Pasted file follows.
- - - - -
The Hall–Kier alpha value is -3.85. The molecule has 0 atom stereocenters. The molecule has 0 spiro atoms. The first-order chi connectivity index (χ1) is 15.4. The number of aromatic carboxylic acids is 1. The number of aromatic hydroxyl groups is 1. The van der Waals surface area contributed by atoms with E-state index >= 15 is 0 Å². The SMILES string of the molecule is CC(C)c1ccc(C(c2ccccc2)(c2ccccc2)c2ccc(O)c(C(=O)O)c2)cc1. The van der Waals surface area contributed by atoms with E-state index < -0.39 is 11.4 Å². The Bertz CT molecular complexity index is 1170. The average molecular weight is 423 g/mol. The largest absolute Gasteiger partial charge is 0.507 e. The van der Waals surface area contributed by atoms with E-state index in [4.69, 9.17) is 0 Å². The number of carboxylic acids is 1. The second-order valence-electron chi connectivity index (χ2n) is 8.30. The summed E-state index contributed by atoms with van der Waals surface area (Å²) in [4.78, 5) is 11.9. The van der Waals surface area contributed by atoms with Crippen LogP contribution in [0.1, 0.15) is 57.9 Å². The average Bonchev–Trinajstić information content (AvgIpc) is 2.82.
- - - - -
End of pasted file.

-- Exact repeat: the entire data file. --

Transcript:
The Hall–Kier alpha value is -3.85. The molecule has 0 atom stereocenters. The molecule has 0 spiro atoms. The first-order chi connectivity index (χ1) is 15.4. The number of aromatic carboxylic acids is 1. The number of aromatic hydroxyl groups is 1. The van der Waals surface area contributed by atoms with E-state index >= 15 is 0 Å². The SMILES string of the molecule is CC(C)c1ccc(C(c2ccccc2)(c2ccccc2)c2ccc(O)c(C(=O)O)c2)cc1. The van der Waals surface area contributed by atoms with E-state index < -0.39 is 11.4 Å². The Bertz CT molecular complexity index is 1170. The average molecular weight is 423 g/mol. The largest absolute Gasteiger partial charge is 0.507 e. The van der Waals surface area contributed by atoms with E-state index in [4.69, 9.17) is 0 Å². The number of carboxylic acids is 1. The second-order valence-electron chi connectivity index (χ2n) is 8.30. The summed E-state index contributed by atoms with van der Waals surface area (Å²) in [4.78, 5) is 11.9. The van der Waals surface area contributed by atoms with Crippen LogP contribution in [0.1, 0.15) is 57.9 Å². The average Bonchev–Trinajstić information content (AvgIpc) is 2.82.